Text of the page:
Survey data from Europe and the US depict a public deeply and increasingly unsatisfied with the unfairness of the economic system. How does economic unfairness influence political participation? This study shows that perceptions of economic unfairness lead to a decrease in conventional participation, especially in costly forms of political engagement. This is because individuals who consider society unfair question the legitimacy of traditional channels as means of interest representation. On the other hand, economic unfairness increases unconventional participation, but only among individuals with high education. The analysis relies on the 2013 German Election Study and adopts structural equation modeling with latent variables, which allows me to simultaneously consider different forms of participation, address measurement errors that often affect reported indicators of participation, and test the causal mechanism hinging on perceived legitimacy of the political system.

Group identity and political representation

Candidate Sexual Orientation Didn’t Matter (in the Way You Might Think) in the 2015 UK General Election (with Andrew Reynolds) (American Political Science Review, 2018) (article)
After building an original dataset with constituency variables and individual-level data on more than 3,000 candidates in the 2015 UK election, we show that LGBT candidates did not decrease party vote share – even in conservative constituencies. To deal with compositional data, we adopt seemingly unrelated regressions with logistic ratio transformation of the dependent variable, and we control for candidate education, political experience, and campaign spending. This is the first quantitative investigation of the electoral impact of candidate sexual orientation.

Voter Preferences and the Political Underrepresentation of Minority Groups: LGBTQ and HIV+ Candidates in Advanced Democracies (with Andrew Reynolds) (under review)
Minority groups have long been underrepresented in politics. Support for LGBTQ rights and the incidence of LGBTQ candidates have dramatically increased in recent years. But do voters (still) penalize LGBTQ and HIV+ candidates? We conducted survey experiments with nationally representative samples in the US, UK and New Zealand. To varying degrees voters penalize LGBTQ and HIV+ candidates in all countries, with penalties strongest in the US. Yet, progressives, people with LGBTQ friends, and non-religious individuals do not discriminate against gays and lesbians, while transgender and HIV+ candidates face stronger bias. Outright prejudice, identity as a cueing mechanism (i.e. LGBTQ candidates seen as more liberal), and electability concerns explain voter bias. This study contributes to the literature on minority candidates and disentangles the effect of correlated candidate attributes, exploring the intersectionality of bias. Understanding the barriers to the election of LGBTQ people is crucial to improve the representation of marginalized communities.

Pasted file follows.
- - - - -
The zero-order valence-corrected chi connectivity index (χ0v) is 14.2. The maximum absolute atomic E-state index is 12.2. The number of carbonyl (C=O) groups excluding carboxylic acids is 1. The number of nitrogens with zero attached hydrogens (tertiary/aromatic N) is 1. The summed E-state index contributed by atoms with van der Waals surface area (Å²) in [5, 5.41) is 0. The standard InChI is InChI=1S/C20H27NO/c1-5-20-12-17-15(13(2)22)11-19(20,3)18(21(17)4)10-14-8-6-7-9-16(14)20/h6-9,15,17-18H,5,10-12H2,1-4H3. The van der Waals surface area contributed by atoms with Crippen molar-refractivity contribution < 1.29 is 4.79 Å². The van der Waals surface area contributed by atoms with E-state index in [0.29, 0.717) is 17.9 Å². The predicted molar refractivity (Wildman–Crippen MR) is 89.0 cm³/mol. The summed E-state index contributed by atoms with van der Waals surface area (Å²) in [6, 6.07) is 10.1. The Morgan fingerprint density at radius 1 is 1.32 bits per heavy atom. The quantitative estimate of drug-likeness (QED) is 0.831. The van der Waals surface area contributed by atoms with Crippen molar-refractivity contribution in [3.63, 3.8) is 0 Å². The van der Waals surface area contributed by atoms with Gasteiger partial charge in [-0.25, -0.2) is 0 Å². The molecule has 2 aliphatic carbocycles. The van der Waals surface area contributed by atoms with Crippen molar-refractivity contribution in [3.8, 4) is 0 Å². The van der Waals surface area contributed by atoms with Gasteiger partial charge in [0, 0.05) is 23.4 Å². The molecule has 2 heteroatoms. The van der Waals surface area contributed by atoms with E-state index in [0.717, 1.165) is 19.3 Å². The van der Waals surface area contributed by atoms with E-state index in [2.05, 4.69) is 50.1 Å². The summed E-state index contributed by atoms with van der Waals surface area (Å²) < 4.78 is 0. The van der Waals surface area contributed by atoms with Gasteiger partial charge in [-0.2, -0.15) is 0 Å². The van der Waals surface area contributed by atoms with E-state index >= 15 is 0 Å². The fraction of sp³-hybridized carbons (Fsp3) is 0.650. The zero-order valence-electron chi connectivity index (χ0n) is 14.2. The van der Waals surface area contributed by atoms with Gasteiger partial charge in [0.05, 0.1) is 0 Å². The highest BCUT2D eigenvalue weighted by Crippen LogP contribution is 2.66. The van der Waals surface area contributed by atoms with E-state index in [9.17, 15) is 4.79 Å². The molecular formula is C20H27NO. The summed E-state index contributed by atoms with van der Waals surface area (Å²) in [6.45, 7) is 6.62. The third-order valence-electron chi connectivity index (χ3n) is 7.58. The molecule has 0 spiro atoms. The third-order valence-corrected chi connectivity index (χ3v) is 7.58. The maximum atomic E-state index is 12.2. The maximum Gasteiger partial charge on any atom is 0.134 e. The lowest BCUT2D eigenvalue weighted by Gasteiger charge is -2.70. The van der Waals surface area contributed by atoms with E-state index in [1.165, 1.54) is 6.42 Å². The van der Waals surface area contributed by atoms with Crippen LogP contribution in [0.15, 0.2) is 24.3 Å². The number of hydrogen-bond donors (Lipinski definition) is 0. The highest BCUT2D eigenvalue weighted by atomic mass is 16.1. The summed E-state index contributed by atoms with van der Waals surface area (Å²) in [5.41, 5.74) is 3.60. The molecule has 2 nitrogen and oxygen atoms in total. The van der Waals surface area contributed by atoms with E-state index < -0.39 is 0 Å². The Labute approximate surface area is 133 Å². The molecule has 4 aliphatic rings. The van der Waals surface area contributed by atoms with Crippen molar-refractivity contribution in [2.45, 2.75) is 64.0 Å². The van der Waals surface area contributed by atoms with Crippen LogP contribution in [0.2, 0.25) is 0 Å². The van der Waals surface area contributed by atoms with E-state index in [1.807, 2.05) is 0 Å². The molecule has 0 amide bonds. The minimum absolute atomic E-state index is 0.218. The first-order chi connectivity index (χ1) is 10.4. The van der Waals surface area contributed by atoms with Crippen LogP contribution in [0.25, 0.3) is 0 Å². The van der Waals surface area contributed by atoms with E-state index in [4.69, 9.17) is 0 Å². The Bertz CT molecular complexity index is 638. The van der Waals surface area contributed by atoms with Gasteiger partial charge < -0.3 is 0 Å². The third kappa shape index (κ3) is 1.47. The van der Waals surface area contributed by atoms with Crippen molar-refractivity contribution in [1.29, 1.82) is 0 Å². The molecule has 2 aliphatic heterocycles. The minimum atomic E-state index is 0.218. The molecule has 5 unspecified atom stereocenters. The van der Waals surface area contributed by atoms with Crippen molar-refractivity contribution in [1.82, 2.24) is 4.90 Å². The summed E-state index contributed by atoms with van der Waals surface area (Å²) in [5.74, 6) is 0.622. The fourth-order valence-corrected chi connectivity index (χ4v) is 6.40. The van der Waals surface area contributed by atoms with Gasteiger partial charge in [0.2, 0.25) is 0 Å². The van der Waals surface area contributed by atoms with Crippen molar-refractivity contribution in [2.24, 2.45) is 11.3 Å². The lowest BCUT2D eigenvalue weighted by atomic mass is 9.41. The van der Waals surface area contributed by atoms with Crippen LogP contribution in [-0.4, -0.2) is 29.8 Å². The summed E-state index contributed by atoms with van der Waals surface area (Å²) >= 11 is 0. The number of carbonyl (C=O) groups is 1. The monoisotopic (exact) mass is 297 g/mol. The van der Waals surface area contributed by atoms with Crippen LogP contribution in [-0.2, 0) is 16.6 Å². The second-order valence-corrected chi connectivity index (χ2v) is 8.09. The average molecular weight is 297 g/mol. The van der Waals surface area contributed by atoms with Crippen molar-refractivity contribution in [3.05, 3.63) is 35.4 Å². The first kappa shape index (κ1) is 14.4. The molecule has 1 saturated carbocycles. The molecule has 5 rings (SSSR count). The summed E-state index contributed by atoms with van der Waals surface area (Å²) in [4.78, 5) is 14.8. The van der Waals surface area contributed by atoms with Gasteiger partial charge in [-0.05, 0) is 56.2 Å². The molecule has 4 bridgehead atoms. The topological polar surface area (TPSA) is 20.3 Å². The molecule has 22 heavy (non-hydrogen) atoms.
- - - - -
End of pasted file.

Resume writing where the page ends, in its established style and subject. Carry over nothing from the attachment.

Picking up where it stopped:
Gender, Legislators and Political Responsiveness: Field Experiments from Europe and Latin America (with Zoila Ponce de Leon) (under review)
We conducted an audit experiment on gender and representation conducted with 3,685 members of parliament from 11 countries in Europe and Latin America. In the experiment, a citizen alias – whose gender is randomized – sends an email to members of parliament inquiring about unemployment benefits in Europe and healthcare services in Latin America. The countries in the experiment allow for variation in electoral systems, which influence extrinsic motivations of elected officials, and proportion of female members of parliament, which could affect the link between gender and responsiveness. We find that legislators are overall significantly more likely to respond to women (+3%), especially in Europe (+4.3%). In Europe, this result is driven by the behavior of female legislators, who consistently reply more to women than men (+8.4%).

What is a Career Politician? Theories, Concept, and Measures (with Nicholas Allen and Donald Searing) (under review)
This paper examines the concept of “career politician.” It clarifies, systematizes, and measures this concept in order to facilitate testing theories and hypotheses associated with it. We argue that career politicians are a sub-set of professional politicians who have distinguishing attributes for which they are both praised and condemned. From compliments and condemnations put forward by political scientists, journalists, publics, and politicians, we extract three dimensions: Commitment, Lack of Experience, and Ambition. These dimensions and their indicators fit Wittgenstein’s family resemblance conceptual structure, which is how we analyze and measure them with data from a longitudinal study of British MPs spanning 1971-2016.

Please feel free to contact me if you would like any additional information on my ongoing research projects.